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is no time to lend money; especially upon bare friendship, without security. Here's three solidares for thee: good boy, wink at me, and say thou sawest me not. Fare thee well.
Flam. Is't possible the world should so much differ, And we alive that liv'd ? Fly, damned baseness, To him that worships thee! [Throwing the money back.
Lucul. Ha! now I see thou art a fool, and fit for thy master.
[Exit. Flam. May these add to the number that may scald thee! Let molten coin be thy damnation, Thou disease of a friend, and not himself! Has friendship such a faint and milky heart, It turns in less than two nights ? O you gods, I feel my master's passion! this slave Unto his honour (36) has my lord's meat in him: Why should it thrive, and turn to nutriment, When he is turn'd to poison ? O, may diseases only work upon't! And, when he's sick to death, let not that part of nature Which my lord paid for, be of any power To expel sickness, but prolong his hour!
Enter Lucius, with three Strangers. Luc. Who, the Lord Timon ? he is my very good friend, and an honourable gentleman.
First Stran. We know him for no less, though we are but strangers to him. But I can tell you one thing, my lord, and which I hear from common rumours, - now Lord Timon's happy hours are done and past, and his estate shrinks from him.
Luc. Fie, no, do not believe it; he cannot want for money.
Sec. Stran. But believe you this, my lord, that, not long ago, one of his men was with the Lord Lucullus to borrow so many talents; nay, urged extremely for't, and showed what necessity belonged to't, and yet was denied.
Luc. What a strange case was that! now, before the gods, I am ashamed on't. Denied that honourable man! there was very little honour showed in't. For my own part, I must needs confess, I have received some small kindnesses from him, as money, plate, jewels, and such-like trifles, nothing comparing to his; yet, had he mistook him, and sent to me, I should ne'er have denied his occasion so many talents.
Enter SERVILIUS. Ser. See, by good hap, yonder's my lord; I have swet to see his honour.—My honoured lord,
[To Lucius. Luc. Servilius! you are kindly met, sir. Fare thee well: commend me to thy honourable virtuous lord, my very exquisite friend.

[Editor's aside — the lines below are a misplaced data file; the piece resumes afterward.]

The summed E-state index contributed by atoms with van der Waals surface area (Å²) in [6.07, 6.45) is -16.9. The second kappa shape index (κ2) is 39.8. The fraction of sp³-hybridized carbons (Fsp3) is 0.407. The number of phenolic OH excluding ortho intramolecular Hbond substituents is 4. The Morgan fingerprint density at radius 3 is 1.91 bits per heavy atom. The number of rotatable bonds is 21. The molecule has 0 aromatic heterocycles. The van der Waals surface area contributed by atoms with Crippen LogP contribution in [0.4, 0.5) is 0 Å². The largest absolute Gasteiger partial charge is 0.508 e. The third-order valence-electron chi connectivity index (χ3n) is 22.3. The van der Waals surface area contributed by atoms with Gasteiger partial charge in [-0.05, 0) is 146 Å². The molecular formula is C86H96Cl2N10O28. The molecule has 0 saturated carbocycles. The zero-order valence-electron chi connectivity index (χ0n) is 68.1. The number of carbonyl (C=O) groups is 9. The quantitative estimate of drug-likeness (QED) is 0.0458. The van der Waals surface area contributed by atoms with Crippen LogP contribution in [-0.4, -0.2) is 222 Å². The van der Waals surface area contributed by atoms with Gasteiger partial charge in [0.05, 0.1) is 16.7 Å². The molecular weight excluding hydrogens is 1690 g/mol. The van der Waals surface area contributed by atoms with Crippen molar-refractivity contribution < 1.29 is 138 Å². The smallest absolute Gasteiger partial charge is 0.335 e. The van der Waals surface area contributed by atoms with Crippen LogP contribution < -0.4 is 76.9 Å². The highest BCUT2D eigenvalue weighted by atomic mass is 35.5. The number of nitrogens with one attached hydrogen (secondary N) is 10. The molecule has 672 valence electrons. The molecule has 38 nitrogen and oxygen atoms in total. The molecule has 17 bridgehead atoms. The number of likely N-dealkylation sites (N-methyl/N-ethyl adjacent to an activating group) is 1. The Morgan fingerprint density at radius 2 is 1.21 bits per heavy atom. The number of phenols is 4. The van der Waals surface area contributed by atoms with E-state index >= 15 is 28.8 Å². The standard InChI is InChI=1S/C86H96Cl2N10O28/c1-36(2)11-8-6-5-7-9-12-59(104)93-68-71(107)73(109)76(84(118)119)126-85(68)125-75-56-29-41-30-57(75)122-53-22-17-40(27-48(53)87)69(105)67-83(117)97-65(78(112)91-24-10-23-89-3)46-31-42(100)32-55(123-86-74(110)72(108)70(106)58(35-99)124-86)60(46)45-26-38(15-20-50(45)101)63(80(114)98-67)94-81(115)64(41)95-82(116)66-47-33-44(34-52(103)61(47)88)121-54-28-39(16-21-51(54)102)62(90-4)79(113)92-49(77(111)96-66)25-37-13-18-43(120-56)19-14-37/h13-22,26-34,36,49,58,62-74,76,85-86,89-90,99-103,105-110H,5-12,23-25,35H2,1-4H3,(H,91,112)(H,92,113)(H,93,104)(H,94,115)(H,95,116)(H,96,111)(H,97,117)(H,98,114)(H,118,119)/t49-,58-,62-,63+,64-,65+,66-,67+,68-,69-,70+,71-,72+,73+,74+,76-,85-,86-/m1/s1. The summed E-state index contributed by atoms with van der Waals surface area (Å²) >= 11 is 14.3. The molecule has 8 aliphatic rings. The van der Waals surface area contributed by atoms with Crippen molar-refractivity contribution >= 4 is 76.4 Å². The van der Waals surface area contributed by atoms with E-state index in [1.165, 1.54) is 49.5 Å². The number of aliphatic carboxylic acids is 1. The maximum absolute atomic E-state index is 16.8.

Ser. May it please your honour, my lord hath sent
Luc. Ha! what has he sent? I am so much endeared to that lord; he's ever sending: how shall I thank him, thinkest thou? And what has he sent now?
Ser. Has (37) only sent his present occasion now, my lord; requesting your lordship to supply his instant use with so many talents.
Luc. I know his lordship is but merry with me;
Ser. But in the mean time he wants less, my lord.
Luc. Dost thou speak seriously, Servilius ?
Luc. What a wicked beast was I to disfurnish myself against such a good time, when I might ha' shown myself honourable! how unluckily it happened, that I should purchase the day before for a little part,(38) and undo a great deal of honour !—Servilius, now, before the gods, I am not able to do,(39)—the more beast, I say :- I was sending to use Lord Timon myself, these gentlemen can witness; but I would not, for the wealth of Athens, I had done 't now. Commend me bountifully to his good lordship; and I hope his
honour will conceive the fairest of me, because I have no power to be kind :—and tell him this from me, I count it one of my greatest afflictions, say, that I cannot pleasure such an honourable gentleman. Good Servilius, will you befriend me so far, as to use mine own words to him?
Ser. Yes, sir, I shall.
[Exit Servilius. True, as you said, Timon is shrunk indeed; And he that's once denied will hardly speed. [Exit.
First Stran. Do you observe this, Hostilius?
Ay, too well.
the same piece
Third Stran. Religion groans at it.
For mine own part,
Scene III. The same. A room in SEMPRONIUs' house.
Enter SEMPRONIUS, and a Servant of Timon's.
How! have they denied him?
Serv. Excellent! Your lordship's a goodly villain. The devil knew not what he did when he made man politic,-he crossed himself by 't: and I cannot think but, in the end, the villanies of man will set him clear. How fairly this lord strives to appear foul! takes virtuous copies to be wicked ; like those that, under hot ardent zeal, would set whole realms on fire:
Of such a nature is his politic love.
The same. A hall in Timon's house.
Enter two Servants of VARRO, and the Servant of Lucius, meeting
Titus, HORTENSIUS, and other Servants of Timon's creditors,
Ay, and I think
Tit. So is theirs and ours.
And Sir Philotus too!
Welcome, good brother.
Labouring for nine.
Is not my lord seen yet?
Luc. Serv. Ay, but the days are wax'd shorter with him : You must consider that a prodigal course